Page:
The NEFSC network also provides data to researchers working with other species. To date, we have detected 23 species including White Sharks, Bluefin Tuna, Atlantic Cod, Striped Bass, and River herring. These fish were released by 47 researchers from 34 institutions across the Northwest Atlantic. Our team recovers receivers from partners on a six to 18 month rotation. We then download the data and then audit and share the information to a project data portal under the Ocean Tracking Network Website (Oceanographic Buoy Data - GMG, Lobster Trap and Estuary Data - GMEN). This allows researchers working on multiple species to share observations and efficiently retrieve their data. We enjoy this aspect of public service to provide reliable detection data throughout the GoM. We hope this data sharing model fosters more multispecies work on fish movements in the GoM.

recovered acoustic telemetry reciver
A recovered acoustic telemetry receiver attached to a concrete mooring.The receiver and mooring rest on the estuary or bay substrate with the hydrophone of the receiver pointing upwards towards the surface.

Goulette, G.S., J.P. Hawkes. 2017. Altering Vertical Placement of Hydroacoustic Receivers for Improved Efficiency in Coldwater Estuary Zones. North American Journal of Fisheries Management, 37:981–988.

Hawkes, J.P., T.F.Sheehan, D.S.Stich. 2017. Assessment of Early Migration Dynamics of River - Specific Hatchery Atlantic Salmon Smolts. Transactions of the American Fisheries Society, 146:6, 1279-1290.

Hussey, N. E., S. T. Kessel, K. Aarestrup, S. J. Cooke, P. D. Cowley, A. T. Fisk, R. G. Harcourt, K. N. Holland, S. J. Iverson, J. F. Kocik, J. E. Mills Flemming, and F. G. Whoriskey. 2015. Aquatic animal telemetry: a window into the underwater world. Science 348 (6240).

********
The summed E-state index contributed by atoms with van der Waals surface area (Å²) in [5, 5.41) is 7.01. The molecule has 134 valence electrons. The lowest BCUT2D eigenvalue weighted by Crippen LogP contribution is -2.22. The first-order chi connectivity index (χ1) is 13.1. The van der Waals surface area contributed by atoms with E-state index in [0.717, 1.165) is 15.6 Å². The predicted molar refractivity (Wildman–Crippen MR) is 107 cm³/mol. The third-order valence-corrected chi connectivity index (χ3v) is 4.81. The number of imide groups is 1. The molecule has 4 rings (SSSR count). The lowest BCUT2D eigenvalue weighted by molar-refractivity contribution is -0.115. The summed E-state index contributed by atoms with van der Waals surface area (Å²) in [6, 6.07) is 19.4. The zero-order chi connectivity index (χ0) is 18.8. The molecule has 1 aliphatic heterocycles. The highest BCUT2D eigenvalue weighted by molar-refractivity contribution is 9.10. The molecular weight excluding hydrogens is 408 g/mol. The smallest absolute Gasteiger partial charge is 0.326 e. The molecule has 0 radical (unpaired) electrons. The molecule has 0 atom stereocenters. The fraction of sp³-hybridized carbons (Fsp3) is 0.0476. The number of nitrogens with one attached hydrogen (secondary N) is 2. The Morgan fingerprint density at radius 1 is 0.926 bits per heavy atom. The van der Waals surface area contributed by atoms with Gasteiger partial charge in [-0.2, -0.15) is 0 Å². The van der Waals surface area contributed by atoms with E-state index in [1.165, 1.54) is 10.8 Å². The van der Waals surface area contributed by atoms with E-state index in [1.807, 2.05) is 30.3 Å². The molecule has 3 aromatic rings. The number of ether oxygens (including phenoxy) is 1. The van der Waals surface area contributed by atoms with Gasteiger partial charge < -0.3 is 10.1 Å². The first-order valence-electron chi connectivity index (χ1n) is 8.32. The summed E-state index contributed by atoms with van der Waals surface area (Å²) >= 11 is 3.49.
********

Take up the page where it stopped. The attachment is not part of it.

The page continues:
Stich, D.S., M. T. Kinnison, J. F. Kocik, and J. D. Zydlewski. 2015. Initiation of migration and movement rates of Atlantic salmon smolts in fresh water. Canadian Journal of Fisheries and Aquatic Sciences 72:1339-1351.

Stich, D. S., G. B. Zydlewski, J. F. Kocik, and J. D. Zydlewski. 2015. Linking behavior, physiology, and survival of Atlantic salmon smolts during estuary migration. Marine and Coastal Fisheries: Dynamics, Management, and Ecosystem Science 7:68–86.

Goulette, G.S., Hawkes, J.P., Kocik, J.F., Manning, J.P., Music, P.A., Wallinga, J.P. and Zydlewski, G.B., 2014. Opportunistic acoustic telemetry platforms: benefits of collaboration in the Gulf of Maine. Fisheries, 39(10), pp.441-450.

Hawkes, J.P., R.Saunders, A.D. Saunders and M.S. Cooperman. 2013. Assessing Efficacy of Non-Lethal Harassment of Double -Crested Cormorants to Improve Atlantic Salmon Smolt Survival. Northeastern Naturalist, (20)1-18.

Renkawitz, M. D., Sheehan, T. F., and G.S. Goulette. 2012. Swimming depth, behavior, and survival of Atlantic salmon postsmolts in Penobscot Bay, Maine. Transactions of the American Fisheries Society, 141(5), 1219-1229.

Kocik, J. F., Hawkes, J. P., Sheehan, T. F., Music, P. A., and K.F. Beland. 2009. Assessing estuarine and coastal migration and survival of wild Atlantic salmon smolts from the Narraguagus River, Maine using ultrasonic telemetry. In American Fisheries Society Symposium, 69, pp. 293-310.

Beland, K.F., Kocik, J.F., VandeSande, J., and T. F. Sheehan. 2001. Striped bass predation upon Atlantic salmon smolts in Maine. Northeastern Naturalist, 8(3): 267-274.